The 2022-26 grants programme is investing over £6 million each year in tackling two of the most serious issues facing the capital:
Homelessness – support to prevent people from becoming homeless; specialist support for young people; targeted support for rough sleepers.
Currently, more than 165,000 homeless Londoners live in temporary accommodation. The capital accounts for two-thirds of England’s total number of homeless households in temporary accommodation.
Domestic and sexual abuse – support for people at risk of harm; specialist help for survivors to help them rebuild their lives.
The scale of victims suffering from domestic and sexual abuse is difficult to establish and often underreported, however, from March 2020 to April 2021, the Metropolitan Police recorded 94,457 domestic abuse related crimes and 155,674 domestic abuse related incidents.
Since 2017, the Grants programme has helped more than 7,000 people into crisis or short-term accommodation, including nearly 3,000 young people as well as helping 6,000 people into settled accommodation, including over 2,300 young people. It has also supported over 17,000 survivors of domestic and sexual abuse to access crucial support. The new programme will continue this great work and strengthen the collective efforts of local government, the voluntary and community sector, and other partners across the capital who work to ensure the most vulnerable London families have a safe place to call home.
The 2022-2026 grants programme is being delivered in partnership with the boroughs, alongside voluntary and community sector organisations to support residents across the capital.
- Homeless Link
- New Horizon Youth Centre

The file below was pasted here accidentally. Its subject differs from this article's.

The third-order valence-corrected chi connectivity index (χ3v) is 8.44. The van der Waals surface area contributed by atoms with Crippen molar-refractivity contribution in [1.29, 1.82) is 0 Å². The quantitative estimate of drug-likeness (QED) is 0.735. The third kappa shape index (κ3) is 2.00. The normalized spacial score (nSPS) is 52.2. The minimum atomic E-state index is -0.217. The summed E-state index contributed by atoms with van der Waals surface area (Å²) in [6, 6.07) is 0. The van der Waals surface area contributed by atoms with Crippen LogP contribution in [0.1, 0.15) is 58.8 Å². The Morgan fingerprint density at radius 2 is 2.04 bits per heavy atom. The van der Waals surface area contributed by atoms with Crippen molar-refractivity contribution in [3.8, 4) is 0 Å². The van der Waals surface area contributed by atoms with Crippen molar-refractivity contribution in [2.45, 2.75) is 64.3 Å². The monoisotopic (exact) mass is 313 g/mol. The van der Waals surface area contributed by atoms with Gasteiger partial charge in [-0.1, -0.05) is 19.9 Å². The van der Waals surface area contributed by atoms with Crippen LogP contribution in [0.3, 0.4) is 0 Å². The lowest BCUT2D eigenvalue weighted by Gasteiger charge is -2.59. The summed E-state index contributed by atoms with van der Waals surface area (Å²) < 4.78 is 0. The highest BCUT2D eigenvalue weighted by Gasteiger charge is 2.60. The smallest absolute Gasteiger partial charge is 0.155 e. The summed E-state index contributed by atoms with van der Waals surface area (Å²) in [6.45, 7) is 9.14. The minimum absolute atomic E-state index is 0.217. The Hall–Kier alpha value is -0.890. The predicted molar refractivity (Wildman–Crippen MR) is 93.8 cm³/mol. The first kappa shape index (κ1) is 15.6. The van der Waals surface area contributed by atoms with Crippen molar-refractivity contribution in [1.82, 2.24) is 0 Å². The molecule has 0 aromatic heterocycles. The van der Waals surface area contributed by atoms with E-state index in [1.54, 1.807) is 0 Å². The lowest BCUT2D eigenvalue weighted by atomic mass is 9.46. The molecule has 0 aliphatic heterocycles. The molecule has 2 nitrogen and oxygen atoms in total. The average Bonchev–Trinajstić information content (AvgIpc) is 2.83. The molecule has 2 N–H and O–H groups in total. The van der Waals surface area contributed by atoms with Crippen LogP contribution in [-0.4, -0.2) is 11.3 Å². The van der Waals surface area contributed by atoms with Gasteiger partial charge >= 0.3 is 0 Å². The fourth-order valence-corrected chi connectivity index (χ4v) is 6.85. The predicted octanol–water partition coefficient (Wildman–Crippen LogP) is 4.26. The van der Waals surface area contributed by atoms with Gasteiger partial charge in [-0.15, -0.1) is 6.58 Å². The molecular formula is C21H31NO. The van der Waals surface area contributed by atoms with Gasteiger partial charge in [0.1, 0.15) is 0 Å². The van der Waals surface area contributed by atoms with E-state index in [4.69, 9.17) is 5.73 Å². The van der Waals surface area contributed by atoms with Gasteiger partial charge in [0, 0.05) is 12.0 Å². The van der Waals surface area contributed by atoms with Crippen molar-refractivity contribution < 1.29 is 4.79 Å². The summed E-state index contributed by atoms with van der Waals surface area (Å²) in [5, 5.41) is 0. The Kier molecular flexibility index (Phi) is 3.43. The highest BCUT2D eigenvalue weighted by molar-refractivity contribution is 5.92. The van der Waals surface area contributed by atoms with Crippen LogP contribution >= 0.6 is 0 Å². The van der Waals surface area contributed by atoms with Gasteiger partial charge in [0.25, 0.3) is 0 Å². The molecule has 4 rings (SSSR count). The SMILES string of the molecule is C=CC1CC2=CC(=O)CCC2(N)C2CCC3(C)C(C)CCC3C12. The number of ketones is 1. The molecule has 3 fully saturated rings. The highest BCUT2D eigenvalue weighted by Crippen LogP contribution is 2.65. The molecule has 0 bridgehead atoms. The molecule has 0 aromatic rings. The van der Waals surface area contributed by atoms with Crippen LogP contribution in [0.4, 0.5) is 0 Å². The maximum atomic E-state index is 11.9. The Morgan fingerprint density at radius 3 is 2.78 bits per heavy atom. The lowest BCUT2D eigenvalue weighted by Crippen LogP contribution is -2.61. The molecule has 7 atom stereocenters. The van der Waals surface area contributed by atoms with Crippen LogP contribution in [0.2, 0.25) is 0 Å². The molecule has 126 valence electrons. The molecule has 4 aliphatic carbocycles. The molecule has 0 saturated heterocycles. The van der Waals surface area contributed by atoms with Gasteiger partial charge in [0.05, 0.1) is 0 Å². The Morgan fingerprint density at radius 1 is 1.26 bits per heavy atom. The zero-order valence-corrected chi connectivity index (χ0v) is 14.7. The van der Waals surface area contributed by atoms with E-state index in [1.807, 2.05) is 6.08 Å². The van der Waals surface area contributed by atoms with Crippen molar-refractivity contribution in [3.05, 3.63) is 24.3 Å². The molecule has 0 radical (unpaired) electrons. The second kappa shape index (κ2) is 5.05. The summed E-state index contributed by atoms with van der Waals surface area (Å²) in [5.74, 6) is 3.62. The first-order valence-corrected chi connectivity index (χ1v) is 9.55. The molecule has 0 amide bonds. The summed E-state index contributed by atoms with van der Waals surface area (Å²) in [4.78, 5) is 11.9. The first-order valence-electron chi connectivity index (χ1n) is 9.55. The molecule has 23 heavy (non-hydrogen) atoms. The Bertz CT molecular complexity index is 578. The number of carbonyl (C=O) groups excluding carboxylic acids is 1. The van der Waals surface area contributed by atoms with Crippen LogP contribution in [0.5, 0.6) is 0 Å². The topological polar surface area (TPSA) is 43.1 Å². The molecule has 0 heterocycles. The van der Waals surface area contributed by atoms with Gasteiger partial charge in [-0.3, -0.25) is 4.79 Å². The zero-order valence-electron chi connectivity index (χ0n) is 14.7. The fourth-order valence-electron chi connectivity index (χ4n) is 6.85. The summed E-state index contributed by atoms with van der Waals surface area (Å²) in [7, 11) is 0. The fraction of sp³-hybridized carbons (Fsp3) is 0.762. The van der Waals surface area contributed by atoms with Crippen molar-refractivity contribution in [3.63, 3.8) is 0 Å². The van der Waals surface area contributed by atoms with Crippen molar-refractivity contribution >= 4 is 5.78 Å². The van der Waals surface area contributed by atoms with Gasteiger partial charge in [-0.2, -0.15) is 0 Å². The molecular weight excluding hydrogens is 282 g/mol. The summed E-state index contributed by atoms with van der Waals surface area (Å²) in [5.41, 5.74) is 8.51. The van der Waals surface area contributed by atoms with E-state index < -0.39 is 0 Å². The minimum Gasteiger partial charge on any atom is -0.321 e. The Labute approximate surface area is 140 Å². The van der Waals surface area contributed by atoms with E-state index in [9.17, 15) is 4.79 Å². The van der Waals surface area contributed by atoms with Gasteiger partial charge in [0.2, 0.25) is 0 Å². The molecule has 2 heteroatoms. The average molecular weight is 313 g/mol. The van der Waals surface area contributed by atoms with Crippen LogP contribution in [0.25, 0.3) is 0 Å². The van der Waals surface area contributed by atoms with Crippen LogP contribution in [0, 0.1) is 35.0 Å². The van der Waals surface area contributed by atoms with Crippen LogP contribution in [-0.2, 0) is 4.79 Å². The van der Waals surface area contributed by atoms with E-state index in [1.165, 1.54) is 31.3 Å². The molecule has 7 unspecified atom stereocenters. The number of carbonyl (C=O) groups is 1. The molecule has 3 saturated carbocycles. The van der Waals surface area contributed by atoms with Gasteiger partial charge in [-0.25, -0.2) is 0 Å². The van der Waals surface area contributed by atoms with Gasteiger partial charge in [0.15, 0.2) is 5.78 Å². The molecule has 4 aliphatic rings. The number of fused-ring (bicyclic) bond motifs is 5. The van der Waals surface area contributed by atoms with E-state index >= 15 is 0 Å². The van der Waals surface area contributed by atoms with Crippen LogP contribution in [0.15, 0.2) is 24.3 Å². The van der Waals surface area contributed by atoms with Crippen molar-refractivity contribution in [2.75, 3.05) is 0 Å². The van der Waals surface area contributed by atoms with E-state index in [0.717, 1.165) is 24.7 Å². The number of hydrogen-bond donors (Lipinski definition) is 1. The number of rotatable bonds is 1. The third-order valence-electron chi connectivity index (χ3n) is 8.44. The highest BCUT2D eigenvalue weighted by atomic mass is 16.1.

- Shelter, The National Campaign for Homeless People Ltd
- St Mungo Community Housing Association
Combatting domestic and sexual abuse
- Against Violence and Abuse (AVA)
- Asian Women’s Resource Centre
- Ashiana Network
- Women’s Aid Federation of England
- Women and Girls Network
- Women’s Resource Centre
The principles and priorities which guide our funding are:
- Commissioning services that deliver effectively and can meet the outcomes specified by London Councils, rather than funding organisations
- Commissioning services where there is clear evidence of need for services that complement borough and other services to support organisations that deliver services
- Commissioning services where it is economical and efficient to deliver services on a London-wide basis or where mobility is key to delivery of a service to secure personal safety
- Commissioning services that can not reasonably be delivered locally, at a borough or sub-regional level
- Commissioning services that work with statutory and non-statutory partners and contribute to meeting the objectives of the Equality Act 2010.
- Combatting homelessness
- Tackling sexual and domestic violence